Workshop 6: June 2019: Westminster Kingsway College

  • presentation of blogpost/video-post (to a group of students from Westminster Kingsway College, a sixth-form college in partnership with Birkbeck and a panel discussion to include Nigel Warburton (Philosophy Bites and AEON magazine founder) and Dr. Charlotte Joy (lecturer in anthropology at Goldsmiths and curator of the Horniman Museum)

 

. . Category: Archived Events, Archived Vacancies . Tags: , , ,

Senate House: Publishing Queer / Queer Publishing 11 October 2018

Following the ‘Queer Between the Covers’ season earlier this year, Senate House Library is hosting a one-day conference on October 11th 2018 entitled ‘Publishing Queer / Queer Publishing’.

Papers will be presented exploring queer publishing from the 19th century onward, encompassing canonical authors, fan fiction and artistic interventions.

For a full list of papers, speakers, and how to book see here https://bit.ly/2N4zC9G

Lunch will be provided.

. . Category: Archived Events . Tags: , , ,

Birkbeck Nineteenth-Century Reading Group – 2018/19 Sessions

The Birkbeck Nineteenth-Century Reading Group meets in Room 106 on Tuesdays at 6.00. We are a friendly group and always welcome new members.

The dates and texts for 2018-2019 are:

  • October 9th: Anna Karenina (Tolstoy)
  • November 6th: Under Western Eyes (Conrad)
  • December 4th: What Maisie Knew (James)
  • January 8th: A Tale of Two Cities (Dickens)
  • February 5th: Stories by Rabindranath Tagore, texts to be advised.
  • March 5th: The Age of Innocence (Wharton)
  • April 2nd: Poetry of James Henry, texts to be advised.
  • May 7th: Fathers and Sons (Turgenev)
  • June 4th: Dr Jekyll and Mr Hyde (Stevenson)
  • July 2nd: Bartleby the Scrivener (Melville)

For further information contact Susie Paskins susiepaskins@googlemail.com

. . Category: Archived Events, Archived Reading Groups . Tags: , , ,

Anna Konik: A Screening and Artist’s Talk for Refugee Week – Wednesday 27 June 2018, 6-7.30pm

Anna Konik, In the Same City, under the Same Sky…: A Screening and Artist’s Talk for Refugee Week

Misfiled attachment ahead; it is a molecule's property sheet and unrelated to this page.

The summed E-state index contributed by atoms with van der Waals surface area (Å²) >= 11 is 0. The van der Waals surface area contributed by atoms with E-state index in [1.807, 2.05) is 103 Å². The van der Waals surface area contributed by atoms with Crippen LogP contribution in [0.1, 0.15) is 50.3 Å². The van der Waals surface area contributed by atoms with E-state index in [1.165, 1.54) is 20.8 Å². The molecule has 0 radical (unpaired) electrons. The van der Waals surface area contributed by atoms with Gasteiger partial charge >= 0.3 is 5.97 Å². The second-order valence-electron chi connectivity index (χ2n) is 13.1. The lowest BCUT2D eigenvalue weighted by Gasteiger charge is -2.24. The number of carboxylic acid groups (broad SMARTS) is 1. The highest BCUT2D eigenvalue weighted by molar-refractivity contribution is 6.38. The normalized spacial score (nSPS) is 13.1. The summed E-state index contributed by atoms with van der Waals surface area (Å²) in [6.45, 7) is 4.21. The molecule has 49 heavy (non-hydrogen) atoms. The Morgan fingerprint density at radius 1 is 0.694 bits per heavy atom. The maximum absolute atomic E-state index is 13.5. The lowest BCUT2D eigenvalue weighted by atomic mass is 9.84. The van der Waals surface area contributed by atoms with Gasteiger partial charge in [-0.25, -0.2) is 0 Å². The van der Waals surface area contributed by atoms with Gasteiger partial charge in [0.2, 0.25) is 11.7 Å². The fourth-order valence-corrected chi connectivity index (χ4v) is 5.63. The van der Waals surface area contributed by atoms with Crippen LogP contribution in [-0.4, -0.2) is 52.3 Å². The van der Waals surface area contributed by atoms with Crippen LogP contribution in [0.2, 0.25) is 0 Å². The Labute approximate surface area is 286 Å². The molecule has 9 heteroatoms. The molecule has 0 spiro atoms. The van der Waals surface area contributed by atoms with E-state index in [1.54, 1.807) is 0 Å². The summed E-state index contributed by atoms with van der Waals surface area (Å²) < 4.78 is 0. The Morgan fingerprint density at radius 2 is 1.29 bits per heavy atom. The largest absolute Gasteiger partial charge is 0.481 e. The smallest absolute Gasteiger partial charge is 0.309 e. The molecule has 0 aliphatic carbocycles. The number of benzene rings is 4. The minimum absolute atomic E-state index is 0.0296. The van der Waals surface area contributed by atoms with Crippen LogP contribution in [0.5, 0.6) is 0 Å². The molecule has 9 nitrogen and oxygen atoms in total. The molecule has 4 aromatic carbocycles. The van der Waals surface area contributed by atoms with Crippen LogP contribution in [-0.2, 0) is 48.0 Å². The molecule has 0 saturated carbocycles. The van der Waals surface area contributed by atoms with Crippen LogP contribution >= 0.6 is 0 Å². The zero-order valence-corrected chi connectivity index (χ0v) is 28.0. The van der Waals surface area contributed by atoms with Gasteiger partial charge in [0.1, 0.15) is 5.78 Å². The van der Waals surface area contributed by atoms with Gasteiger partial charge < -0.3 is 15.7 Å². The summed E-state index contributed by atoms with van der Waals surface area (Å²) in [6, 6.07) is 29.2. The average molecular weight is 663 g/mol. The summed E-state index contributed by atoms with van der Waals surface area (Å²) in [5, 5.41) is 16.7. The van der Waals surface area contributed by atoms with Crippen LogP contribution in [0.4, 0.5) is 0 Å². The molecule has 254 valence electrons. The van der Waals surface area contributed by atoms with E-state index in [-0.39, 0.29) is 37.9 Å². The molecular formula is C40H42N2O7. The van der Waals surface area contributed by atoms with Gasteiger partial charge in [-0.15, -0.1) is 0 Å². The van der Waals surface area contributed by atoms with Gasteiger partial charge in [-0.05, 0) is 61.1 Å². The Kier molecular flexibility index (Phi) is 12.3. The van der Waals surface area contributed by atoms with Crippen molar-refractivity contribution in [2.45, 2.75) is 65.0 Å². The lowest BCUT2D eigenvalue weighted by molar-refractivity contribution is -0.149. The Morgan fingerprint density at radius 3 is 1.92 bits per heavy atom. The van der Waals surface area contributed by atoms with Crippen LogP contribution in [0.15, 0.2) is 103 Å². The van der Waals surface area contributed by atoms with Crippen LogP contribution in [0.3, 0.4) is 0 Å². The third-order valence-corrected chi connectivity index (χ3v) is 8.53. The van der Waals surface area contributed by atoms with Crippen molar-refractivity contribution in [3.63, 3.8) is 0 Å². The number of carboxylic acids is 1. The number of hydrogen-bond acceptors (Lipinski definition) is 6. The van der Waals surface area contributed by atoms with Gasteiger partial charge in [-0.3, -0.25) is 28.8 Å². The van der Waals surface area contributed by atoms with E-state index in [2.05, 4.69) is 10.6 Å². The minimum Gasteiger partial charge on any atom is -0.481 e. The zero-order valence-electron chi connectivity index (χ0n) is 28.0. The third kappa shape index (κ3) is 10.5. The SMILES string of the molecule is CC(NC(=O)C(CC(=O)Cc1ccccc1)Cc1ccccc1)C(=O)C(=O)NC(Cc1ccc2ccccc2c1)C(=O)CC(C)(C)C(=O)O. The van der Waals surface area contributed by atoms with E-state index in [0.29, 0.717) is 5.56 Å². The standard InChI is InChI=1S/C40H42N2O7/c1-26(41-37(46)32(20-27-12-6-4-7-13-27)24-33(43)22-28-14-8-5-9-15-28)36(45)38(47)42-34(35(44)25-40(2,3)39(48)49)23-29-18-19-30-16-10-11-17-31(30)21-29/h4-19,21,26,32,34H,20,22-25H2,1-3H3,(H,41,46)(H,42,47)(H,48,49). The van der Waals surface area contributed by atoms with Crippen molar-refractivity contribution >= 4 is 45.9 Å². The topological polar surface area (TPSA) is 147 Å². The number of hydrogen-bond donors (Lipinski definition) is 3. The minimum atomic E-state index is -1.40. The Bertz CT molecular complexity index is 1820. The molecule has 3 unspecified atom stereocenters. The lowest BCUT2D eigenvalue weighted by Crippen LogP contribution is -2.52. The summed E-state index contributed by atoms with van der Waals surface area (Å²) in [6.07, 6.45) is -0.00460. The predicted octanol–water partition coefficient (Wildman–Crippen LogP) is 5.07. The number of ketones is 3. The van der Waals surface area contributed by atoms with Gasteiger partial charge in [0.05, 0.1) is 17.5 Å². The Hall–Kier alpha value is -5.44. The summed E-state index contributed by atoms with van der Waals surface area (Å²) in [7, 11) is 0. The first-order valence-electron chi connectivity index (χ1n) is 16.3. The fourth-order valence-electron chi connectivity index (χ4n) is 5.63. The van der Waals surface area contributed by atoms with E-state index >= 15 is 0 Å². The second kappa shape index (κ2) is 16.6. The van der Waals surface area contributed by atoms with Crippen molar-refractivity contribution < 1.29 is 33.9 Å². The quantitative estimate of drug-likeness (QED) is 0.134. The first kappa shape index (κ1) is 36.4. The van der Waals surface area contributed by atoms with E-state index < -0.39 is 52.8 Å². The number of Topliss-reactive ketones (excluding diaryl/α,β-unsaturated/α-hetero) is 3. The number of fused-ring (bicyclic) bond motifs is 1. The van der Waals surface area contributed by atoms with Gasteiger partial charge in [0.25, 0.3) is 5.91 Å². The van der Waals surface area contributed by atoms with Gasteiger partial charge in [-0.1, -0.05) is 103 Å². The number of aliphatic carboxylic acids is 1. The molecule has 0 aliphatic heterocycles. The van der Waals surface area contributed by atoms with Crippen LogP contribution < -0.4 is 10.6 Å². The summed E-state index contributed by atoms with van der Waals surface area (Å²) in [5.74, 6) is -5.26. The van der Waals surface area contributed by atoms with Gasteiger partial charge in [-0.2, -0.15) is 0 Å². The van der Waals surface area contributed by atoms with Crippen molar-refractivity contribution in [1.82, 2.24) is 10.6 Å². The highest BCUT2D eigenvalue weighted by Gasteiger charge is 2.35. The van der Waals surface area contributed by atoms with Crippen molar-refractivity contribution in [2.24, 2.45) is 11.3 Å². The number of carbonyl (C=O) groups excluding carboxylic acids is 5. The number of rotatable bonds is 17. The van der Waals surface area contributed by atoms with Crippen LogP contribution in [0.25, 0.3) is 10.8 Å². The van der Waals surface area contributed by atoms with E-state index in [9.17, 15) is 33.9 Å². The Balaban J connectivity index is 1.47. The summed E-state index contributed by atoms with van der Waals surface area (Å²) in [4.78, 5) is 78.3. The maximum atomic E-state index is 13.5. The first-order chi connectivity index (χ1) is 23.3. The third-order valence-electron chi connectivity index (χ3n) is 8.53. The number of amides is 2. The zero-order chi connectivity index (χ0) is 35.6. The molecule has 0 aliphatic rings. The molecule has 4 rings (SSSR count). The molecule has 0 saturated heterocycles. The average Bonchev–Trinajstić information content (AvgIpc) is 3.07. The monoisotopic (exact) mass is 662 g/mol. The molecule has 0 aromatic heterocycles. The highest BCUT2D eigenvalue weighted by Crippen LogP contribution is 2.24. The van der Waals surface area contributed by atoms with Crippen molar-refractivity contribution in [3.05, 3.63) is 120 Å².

Wednesday 27 June 2018, 6-7.30pm, followed by a reception
Cinema, School of Arts, Birkbeck

Internationally-recognised video artist Anna Konik is visiting Birkbeck from her bases in Berlin and Warsaw to speak to us about her work involving migrant and refugee stories and to develop a new project with students on Birkbeck’s award-winning Compass Project. Konik has exhibited in numerous Polish and European galleries and museums over the past two decades. In the Winter Semester of 2017-18 she was Rudolf Arnheim Associate Professor at the Department of Art and Visual History, Humboldt University, Berlin; she is currently a fellow at the Rockefeller Foundation Bellagio Center.

She will introduce and screen extracts from her project In the Same City, under the Same Sky…, which has been exhibited in Germany, Poland, Sweden and Romania.

In Anna’s words: ‘In the Same City, under the Same Sky… is a response to the reluctance shown towards immigrants and the tragedies that befall them on their way to Europe. These testimonies of immigrant women from Afghanistan, Syria, Iraq, Burma, Palestine, Turkey, Kurdistan, Congo, Romania, Chechnya, Ingushetia, Somalia, Nigeria, Cameroon, Ecuador, and Roma communities, form an authentic record of their plight. The first part was recorded in the Swedish capital, Stockholm, in 2011; the second in Białystok, near the eastern border of Poland in 2012; the third in Romania, mainly Bucharest, in 2013; the fourth part, recorded in Istanbul, started in parallel with part three and was completed in 2014, and the most recent one was created in Nantes in 2015. In each city where a new episode was filmed, I engage native local residents (Swedish, Polish, Romanian, Turkish and French women, respectively) as mediums. Sitting comfortably in their homes, they retell the immigrant women’s stories, always in the first person, as if they were recounting their own experiences. This important gesture sheds a new light on a seemingly distant problem. Women from ‘here’ identify themselves with the burden of memory and painful experiences of the Others. What is more, they not only lent them their faces and voices, but above all set in motion a mechanism of empathy that suggests a path towards understanding. Perhaps it leads through the crack that appears in the viewer’s perception when the contents of the stories are combined with the images shown on screen.’